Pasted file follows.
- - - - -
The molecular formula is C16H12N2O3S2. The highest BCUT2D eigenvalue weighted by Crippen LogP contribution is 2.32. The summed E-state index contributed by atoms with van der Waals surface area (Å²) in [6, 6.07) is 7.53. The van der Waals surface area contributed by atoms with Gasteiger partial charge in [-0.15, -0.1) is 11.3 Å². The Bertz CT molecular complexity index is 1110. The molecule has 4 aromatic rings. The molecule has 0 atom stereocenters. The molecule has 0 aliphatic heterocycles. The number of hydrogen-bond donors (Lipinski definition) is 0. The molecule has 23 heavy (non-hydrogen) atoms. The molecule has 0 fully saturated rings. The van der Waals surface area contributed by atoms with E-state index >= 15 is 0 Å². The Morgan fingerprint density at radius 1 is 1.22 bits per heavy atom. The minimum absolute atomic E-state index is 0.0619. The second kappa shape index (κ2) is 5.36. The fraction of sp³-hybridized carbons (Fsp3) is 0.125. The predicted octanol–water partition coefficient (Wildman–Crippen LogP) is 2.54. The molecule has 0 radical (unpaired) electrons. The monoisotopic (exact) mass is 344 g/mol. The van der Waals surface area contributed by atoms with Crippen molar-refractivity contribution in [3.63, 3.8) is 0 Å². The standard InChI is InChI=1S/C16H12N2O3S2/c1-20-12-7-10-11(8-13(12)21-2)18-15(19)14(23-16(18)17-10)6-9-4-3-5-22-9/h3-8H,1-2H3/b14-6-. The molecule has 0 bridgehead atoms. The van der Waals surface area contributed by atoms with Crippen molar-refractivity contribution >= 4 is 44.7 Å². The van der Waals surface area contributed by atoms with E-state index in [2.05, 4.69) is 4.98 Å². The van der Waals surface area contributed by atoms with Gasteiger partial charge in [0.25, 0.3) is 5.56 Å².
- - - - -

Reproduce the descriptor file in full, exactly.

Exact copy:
The molecular formula is C16H12N2O3S2. The highest BCUT2D eigenvalue weighted by Crippen LogP contribution is 2.32. The summed E-state index contributed by atoms with van der Waals surface area (Å²) in [6, 6.07) is 7.53. The van der Waals surface area contributed by atoms with Gasteiger partial charge in [-0.15, -0.1) is 11.3 Å². The Bertz CT molecular complexity index is 1110. The molecule has 4 aromatic rings. The molecule has 0 atom stereocenters. The molecule has 0 aliphatic heterocycles. The number of hydrogen-bond donors (Lipinski definition) is 0. The molecule has 23 heavy (non-hydrogen) atoms. The molecule has 0 fully saturated rings. The van der Waals surface area contributed by atoms with E-state index >= 15 is 0 Å². The Morgan fingerprint density at radius 1 is 1.22 bits per heavy atom. The minimum absolute atomic E-state index is 0.0619. The second kappa shape index (κ2) is 5.36. The fraction of sp³-hybridized carbons (Fsp3) is 0.125. The predicted octanol–water partition coefficient (Wildman–Crippen LogP) is 2.54. The molecule has 0 radical (unpaired) electrons. The monoisotopic (exact) mass is 344 g/mol. The van der Waals surface area contributed by atoms with Crippen molar-refractivity contribution in [3.63, 3.8) is 0 Å². The standard InChI is InChI=1S/C16H12N2O3S2/c1-20-12-7-10-11(8-13(12)21-2)18-15(19)14(23-16(18)17-10)6-9-4-3-5-22-9/h3-8H,1-2H3/b14-6-. The molecule has 0 bridgehead atoms. The van der Waals surface area contributed by atoms with Crippen molar-refractivity contribution >= 4 is 44.7 Å². The van der Waals surface area contributed by atoms with E-state index in [2.05, 4.69) is 4.98 Å². The van der Waals surface area contributed by atoms with Gasteiger partial charge in [0.25, 0.3) is 5.56 Å².